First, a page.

As I pulled up to where he was living, I was having second thoughts, but again I just wanted to be with this man, no matter what. I go in the backdoor and this is where it gets tough. I walk in and he comes out of nowhere and pushes me to the other side of the trailer. His hands were around my neck this entire time. He broke my glasses that I had on my face and they fell to the ground. It seemed like a lifetime, I was struggling to breath. He said to me “You are mine and no one will have you but me, because if I have to I’ll kill you before that happens.” I don’t know what happened, I kept saying to myself, “God, please help me”, I need you to release his hands so I can be here for my children and grandchildren”. During all of this, I am still fighting to stay on my feet and still trying to breath. At the last moment right before I was going to pass out, he let go. I don’t know why. I fell to the floor, choking on air and trying to catch my breath.

I survived that attack. I told him lies to be able to get out of there as quickly as possible. I needed to go to work. I never told anyone about that incident. But, again, I went back to him. Even though I knew it wouldn’t end well for me I went back. It was several years later, when I finally left for good. During those last years, I dealt with a lot of emotional abuse. Being put down, saying I was fat, no one wants you. You’re not a good mother, your mother should have gotten rid of you because you’re worthless. When you hear those types of comments, you start believing them.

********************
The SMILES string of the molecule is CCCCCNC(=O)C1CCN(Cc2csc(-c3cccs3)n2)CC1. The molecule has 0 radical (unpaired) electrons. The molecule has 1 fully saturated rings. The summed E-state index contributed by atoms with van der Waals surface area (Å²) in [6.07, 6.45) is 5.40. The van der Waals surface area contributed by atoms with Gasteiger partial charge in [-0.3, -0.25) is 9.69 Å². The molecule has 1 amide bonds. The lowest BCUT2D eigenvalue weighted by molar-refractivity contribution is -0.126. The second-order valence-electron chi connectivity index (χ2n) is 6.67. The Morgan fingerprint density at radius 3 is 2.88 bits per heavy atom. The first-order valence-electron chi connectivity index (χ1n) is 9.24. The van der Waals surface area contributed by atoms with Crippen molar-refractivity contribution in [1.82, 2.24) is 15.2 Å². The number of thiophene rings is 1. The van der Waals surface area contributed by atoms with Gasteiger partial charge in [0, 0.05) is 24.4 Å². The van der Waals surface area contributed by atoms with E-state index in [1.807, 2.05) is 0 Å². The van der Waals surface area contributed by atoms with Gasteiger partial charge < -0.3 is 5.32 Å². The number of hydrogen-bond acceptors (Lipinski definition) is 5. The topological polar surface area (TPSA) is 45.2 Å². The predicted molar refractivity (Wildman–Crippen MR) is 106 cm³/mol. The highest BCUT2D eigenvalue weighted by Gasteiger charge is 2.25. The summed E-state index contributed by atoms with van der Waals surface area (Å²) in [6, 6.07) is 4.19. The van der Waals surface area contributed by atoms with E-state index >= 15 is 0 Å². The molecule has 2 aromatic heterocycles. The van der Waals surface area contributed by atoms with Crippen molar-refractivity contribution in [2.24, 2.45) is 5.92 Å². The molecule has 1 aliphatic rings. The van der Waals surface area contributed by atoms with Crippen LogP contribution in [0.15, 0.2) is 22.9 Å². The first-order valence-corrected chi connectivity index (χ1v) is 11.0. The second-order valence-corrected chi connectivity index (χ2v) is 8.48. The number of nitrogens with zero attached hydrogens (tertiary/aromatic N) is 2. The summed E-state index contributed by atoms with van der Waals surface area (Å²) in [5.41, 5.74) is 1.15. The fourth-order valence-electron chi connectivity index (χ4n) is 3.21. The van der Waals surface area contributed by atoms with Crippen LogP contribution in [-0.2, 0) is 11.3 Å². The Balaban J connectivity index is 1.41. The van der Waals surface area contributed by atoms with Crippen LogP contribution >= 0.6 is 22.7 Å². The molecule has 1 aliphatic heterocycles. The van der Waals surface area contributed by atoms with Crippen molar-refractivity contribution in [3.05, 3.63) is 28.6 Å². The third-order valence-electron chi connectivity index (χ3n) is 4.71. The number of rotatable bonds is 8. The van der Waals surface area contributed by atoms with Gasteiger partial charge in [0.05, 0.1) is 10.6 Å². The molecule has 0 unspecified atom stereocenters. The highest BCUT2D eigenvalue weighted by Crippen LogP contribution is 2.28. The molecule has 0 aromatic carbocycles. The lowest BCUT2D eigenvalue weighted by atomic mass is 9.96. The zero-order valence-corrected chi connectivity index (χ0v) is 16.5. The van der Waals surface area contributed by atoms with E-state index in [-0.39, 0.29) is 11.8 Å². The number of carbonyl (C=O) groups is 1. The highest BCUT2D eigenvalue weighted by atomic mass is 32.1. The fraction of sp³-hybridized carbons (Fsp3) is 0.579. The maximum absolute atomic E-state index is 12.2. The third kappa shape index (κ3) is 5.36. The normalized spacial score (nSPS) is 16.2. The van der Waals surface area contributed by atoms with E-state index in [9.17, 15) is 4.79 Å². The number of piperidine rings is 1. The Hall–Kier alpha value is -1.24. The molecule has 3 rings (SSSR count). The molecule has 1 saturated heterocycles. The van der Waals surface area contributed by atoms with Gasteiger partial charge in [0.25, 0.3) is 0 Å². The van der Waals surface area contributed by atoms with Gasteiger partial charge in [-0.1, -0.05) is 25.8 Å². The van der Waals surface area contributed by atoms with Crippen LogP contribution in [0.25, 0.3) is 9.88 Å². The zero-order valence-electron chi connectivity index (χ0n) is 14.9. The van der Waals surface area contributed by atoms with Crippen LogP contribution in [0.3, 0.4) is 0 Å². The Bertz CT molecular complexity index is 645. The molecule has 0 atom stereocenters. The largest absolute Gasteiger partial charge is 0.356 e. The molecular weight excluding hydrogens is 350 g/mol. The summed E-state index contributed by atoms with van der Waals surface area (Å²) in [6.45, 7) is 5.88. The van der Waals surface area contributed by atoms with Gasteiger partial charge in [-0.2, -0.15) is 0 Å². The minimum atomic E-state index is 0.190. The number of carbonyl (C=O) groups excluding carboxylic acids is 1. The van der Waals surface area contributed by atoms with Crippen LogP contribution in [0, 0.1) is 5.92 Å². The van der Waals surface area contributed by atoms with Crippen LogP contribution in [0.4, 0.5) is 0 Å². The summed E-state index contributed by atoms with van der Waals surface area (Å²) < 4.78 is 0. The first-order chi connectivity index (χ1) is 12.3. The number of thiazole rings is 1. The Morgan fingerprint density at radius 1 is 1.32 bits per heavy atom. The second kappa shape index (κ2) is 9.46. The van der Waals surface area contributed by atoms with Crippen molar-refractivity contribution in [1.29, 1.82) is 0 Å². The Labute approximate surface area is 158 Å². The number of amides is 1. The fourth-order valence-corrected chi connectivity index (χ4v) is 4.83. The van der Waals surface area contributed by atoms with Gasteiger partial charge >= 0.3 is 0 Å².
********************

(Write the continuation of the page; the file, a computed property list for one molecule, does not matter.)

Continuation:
I have spoken to a group of workers. Policeman, pastors, group advocates for women and told them, “I would have rather been beaten, than to deal with all the emotional abuse I dealt with over the years. Because bruises go away, emotional scarring does not. It stays with you for a long time, even forever.”

No one should ever have to go through what Beth endured. Everyone must be vigilant and on the look out for victims of domestic abuse so they can be helped before it is too late. Don’t be silent.

The signs of domestic violence are not always obvious and not always physical. Maybe you as a friend or relative do not see bumps and bruises. Domestic Violence and an abusive relationship comes in the form of having power and control over someone keeping that person in constant fear of abuse, verbal and physical. lists other forms of abuse as.

Emotional abuse: name calling, forced isolation from others, threats against children, family and friends, humiliation, and accusations of cheating.

Sexual coercion: Forcing sex, ignoring your feelings regarding sex, sexual insults.

Reproductive coercion: Forcing non use of birth control, sabotaging birth control, forcing abortion, forcing pregnancy. Forcing you to stay pregnant.

Financial abuse: Forcing you to hand over your paycheck, giving an allowance, preventing access to bank accounts, stealing money.

Digital abuse: Selecting who you can and cannot be friends with on social media, sending you threatening emails, insist on having your passwords, stealing passwords, constant text to keep tabs on you, pressure to send explicit pics and videos.

If you are a victim of domestic violence please call local law enforcement. If someone you know needs help please call the hotline number for The National Domestic Violence Hotline at 1-800-799-7233. There are local agencies which can help as well.

  Southwest AR Domestic Violence

De Queen, AR · (870) 584-3441

  Crisis Intervention Center

5603 S 14th St, Fort Smith, AR · (479) 782-1821

• Arkansas Crisis Center

Fort Smith, AR · (888) 274-7472

  Women’s Crisis Service

109 Beard Ave, #110, Poteau, OK · (918) 647-9800